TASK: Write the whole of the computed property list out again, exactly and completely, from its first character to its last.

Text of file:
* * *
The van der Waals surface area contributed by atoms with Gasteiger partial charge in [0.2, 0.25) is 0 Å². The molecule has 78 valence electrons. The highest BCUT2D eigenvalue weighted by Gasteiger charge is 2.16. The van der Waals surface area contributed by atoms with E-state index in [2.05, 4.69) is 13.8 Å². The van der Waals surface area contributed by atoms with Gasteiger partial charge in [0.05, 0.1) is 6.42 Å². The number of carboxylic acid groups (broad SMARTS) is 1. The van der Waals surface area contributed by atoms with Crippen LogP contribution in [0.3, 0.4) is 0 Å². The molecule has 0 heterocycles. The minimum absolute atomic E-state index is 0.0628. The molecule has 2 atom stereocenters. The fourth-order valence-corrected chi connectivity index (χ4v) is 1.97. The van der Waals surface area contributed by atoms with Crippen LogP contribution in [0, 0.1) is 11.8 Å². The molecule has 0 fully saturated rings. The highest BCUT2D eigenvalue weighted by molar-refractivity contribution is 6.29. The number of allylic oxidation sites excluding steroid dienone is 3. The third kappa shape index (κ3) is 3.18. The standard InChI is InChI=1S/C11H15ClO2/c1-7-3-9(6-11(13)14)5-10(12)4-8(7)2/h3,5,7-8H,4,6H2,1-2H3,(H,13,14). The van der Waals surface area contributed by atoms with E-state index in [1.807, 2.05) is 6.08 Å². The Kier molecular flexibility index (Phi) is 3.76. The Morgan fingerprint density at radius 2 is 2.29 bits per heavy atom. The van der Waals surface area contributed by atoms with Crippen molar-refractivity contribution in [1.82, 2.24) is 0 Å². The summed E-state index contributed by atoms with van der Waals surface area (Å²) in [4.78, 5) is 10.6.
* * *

The van der Waals surface area contributed by atoms with Gasteiger partial charge in [0.2, 0.25) is 0 Å². The molecule has 78 valence electrons. The highest BCUT2D eigenvalue weighted by Gasteiger charge is 2.16. The van der Waals surface area contributed by atoms with E-state index in [2.05, 4.69) is 13.8 Å². The van der Waals surface area contributed by atoms with Gasteiger partial charge in [0.05, 0.1) is 6.42 Å². The number of carboxylic acid groups (broad SMARTS) is 1. The van der Waals surface area contributed by atoms with Crippen LogP contribution in [0.3, 0.4) is 0 Å². The molecule has 0 heterocycles. The minimum absolute atomic E-state index is 0.0628. The molecule has 2 atom stereocenters. The fourth-order valence-corrected chi connectivity index (χ4v) is 1.97. The van der Waals surface area contributed by atoms with Crippen LogP contribution in [0, 0.1) is 11.8 Å². The molecule has 0 fully saturated rings. The highest BCUT2D eigenvalue weighted by molar-refractivity contribution is 6.29. The number of allylic oxidation sites excluding steroid dienone is 3. The third kappa shape index (κ3) is 3.18. The standard InChI is InChI=1S/C11H15ClO2/c1-7-3-9(6-11(13)14)5-10(12)4-8(7)2/h3,5,7-8H,4,6H2,1-2H3,(H,13,14). The van der Waals surface area contributed by atoms with E-state index in [1.807, 2.05) is 6.08 Å². The Kier molecular flexibility index (Phi) is 3.76. The Morgan fingerprint density at radius 2 is 2.29 bits per heavy atom. The van der Waals surface area contributed by atoms with Crippen molar-refractivity contribution in [1.82, 2.24) is 0 Å². The summed E-state index contributed by atoms with van der Waals surface area (Å²) in [4.78, 5) is 10.6.